Kenya on Friday unveils the world’s first malaria vaccine, joining Ghana and Malawi to roll out the landmark vaccine for the disease that continues to affect millions in Africa.
The vaccine, known as RTSS according to NAN reports was launched in the western part of Homa Bay by the Kenyan Ministry of Health and the World Health Organisation (WHO).
Rudi Eggers, WHO representative to Kenya, said the vaccines are powerful tools that effectively reach and better protect the health of children who may not have immediate access to health facilities when severe illness comes.
“This is a day to celebrate as we begin to learn more about what this vaccine can do to change the trajectory of malaria though childhood vaccination.’’
Eggers said the vaccine will be available to children from six months of age in selected areas of the country in a phased pilot introduction.
He said the vaccine is said to be the first and only vaccine to significantly reduce malaria in children.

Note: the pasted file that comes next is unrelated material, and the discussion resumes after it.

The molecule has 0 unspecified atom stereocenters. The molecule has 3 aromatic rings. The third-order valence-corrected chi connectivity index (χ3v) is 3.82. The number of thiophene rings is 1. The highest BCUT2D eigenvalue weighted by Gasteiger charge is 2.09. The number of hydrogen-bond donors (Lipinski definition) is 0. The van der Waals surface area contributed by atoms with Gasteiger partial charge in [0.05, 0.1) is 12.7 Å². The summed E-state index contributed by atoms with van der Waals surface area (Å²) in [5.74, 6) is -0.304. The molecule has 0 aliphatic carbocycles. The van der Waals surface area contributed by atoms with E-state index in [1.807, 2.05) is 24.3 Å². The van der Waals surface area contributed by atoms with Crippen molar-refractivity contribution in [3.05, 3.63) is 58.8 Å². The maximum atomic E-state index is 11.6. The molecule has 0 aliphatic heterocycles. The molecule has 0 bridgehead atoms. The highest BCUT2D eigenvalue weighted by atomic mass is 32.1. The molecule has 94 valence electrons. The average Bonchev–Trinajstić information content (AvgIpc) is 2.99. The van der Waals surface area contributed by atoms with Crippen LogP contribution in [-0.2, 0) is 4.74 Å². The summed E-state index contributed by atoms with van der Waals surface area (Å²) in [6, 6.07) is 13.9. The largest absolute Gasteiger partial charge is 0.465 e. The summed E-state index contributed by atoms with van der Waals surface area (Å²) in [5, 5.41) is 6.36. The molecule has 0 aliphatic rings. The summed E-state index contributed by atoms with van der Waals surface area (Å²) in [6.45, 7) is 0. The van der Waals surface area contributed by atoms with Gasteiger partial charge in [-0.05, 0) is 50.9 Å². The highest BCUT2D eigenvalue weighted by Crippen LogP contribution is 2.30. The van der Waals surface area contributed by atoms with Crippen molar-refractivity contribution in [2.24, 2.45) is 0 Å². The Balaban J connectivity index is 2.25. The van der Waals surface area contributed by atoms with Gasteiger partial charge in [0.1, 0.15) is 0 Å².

According to the WHO, malaria claims the life of one child every two minutes.
The disease is a leading killer of children younger than five years in Kenya.
Eggers said Africa has witnessed a recent surge in the number of malaria cases and deaths, threatening the gains in the fight against the disease made in the past two decades.
“The ongoing pilots will provide the key information and data to inform a WHO policy on the broader use of the vaccine in sub-Saharan Africa.
“If introduced widely, the vaccine has the potential to save tens of thousands of lives.’’
The WHO said Homa Bay County is one of eight counties in Kenya where the vaccine will be introduced in selected areas.
According to WHO, the vaccine is a complementary malaria control tool, to be added to the core package of WHO-recommended measures for malaria prevention.
This includes the routine use of insecticide-treated bed nets, indoor spraying with insecticides, and timely access to malaria testing and treatment.
The Ministry of Health, through the National Vaccines and Immunisation Programme, is leading the phased vaccine introduction in areas of high malaria transmission, where the vaccine can have the greatest impact.
The aim is to vaccinate about 120,000 children per year in Kenya across the selected introduction areas, including eight counties in western Kenya.
According to the Ministry of Health, the vaccine will be added to the immunisation schedule for more than 300,000 Kenyan children who are expected to be vaccinated in the next three years.